Guam defends Trump’s fiery words over North Korea nuclear threat as it finds itself in middle of global crisis

The Governor of Guam, the US territory threatened with attack by North Korea, has backed Donald Trump’s fiery rhetoric toward the nuclear-armed nation, saying that a President who whole-heartedly embraces forceful retaliation over attacks on US territory is “what I want”.

Days of escalating rhetoric between the Trump administration and the regime of North Korean leader Kim Jong-un have alarmed Asian allies – and placed the Pacific island in the middle of a global political crisis – after Mr Trump made clear that any further action from Pyongyang over its banned missile and nuclear programmes will be “met with fire and fury”.

That statement, with its undertones of renewed conflict on the Korean peninsula, prompted a matching show of belligerence from North Korea. The country’s state-run media claimed it was formulating plans to strike the US territory of Guam with “historic enveloping fire” and taunted Mr Trump as “bereft of reason” and someone for whom “only absolute force can work.”

It is not the first time North Korea has threatened Guam, a small United States territory that hosts a US military outpost. But the North Korean military’s claims via state media that it would have plans to strike Guam with four missiles completed by “mid-August” reverberated around the world.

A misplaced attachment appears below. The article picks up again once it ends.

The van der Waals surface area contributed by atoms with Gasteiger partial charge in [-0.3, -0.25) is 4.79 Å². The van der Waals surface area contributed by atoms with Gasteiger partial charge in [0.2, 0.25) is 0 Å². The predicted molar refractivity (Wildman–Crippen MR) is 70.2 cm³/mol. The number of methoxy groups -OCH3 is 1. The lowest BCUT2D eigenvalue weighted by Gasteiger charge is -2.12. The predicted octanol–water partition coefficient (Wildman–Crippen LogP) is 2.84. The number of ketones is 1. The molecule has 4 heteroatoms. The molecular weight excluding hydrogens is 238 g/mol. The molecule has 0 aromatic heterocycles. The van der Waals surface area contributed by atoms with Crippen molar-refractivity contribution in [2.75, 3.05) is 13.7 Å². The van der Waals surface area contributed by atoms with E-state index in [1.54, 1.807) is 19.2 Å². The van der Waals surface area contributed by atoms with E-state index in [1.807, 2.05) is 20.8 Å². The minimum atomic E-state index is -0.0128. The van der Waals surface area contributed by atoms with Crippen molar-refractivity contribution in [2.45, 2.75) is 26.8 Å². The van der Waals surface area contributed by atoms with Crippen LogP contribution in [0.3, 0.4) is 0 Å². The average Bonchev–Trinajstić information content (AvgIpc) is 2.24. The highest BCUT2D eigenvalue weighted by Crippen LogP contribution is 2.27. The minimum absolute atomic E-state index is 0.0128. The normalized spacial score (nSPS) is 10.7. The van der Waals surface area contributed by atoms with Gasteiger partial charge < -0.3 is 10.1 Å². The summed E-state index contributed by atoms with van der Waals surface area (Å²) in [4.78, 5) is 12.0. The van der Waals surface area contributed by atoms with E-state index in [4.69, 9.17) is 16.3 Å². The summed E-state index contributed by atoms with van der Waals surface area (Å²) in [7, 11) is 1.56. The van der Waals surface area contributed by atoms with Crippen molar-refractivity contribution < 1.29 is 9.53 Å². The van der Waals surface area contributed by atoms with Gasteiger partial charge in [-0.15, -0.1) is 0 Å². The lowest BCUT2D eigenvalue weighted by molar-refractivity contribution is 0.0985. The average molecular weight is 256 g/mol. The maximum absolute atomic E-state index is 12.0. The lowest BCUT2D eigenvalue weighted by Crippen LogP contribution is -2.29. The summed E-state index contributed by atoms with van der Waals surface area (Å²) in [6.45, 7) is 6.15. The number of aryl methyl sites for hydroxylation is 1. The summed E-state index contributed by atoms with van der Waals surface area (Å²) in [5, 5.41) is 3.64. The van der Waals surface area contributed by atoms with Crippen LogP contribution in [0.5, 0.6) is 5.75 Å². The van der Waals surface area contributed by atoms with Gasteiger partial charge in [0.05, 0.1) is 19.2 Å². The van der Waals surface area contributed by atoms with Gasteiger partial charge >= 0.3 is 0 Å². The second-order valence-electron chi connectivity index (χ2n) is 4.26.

In an interview with Fox News, Guam Governor Eddie Calvo struck a defiant note and backed Mr Trump’s sabre-rattling.

“I want a president that says that if any nation such as North Korea attacks Guam, attacks Honolulu, attacks the west coast, that they will be met with hell and fury,” Mr Calvo said during an appearance on “Tucker Carlson Tonight.”

North Korea’s state run KCNA news agency said that the country’s army will complete the plans in mid-August for the firing of four missiles, citing General Kim Rak Gyom, commander of the Strategic Force of the Korean People’s Army. The plans called for the missiles to land in the sea only 18 to 25 miles from Guam.

In remarks to reporters in Guam, Mr Calvo struck a reassuring tone, saying “this is not the time to panic,” according to the Pacific Daily News.

The war of words between the two nations was sparked by reports that North Korea had successfully miniaturised a nuclear weapon to place atop a ballistic missile. Tensions had already been raised by two intercontinental ballistic missile (ICBM) tests by Pyongyang in July and NBC News reported on Thursday that multiple US intelligence agencies – including the…

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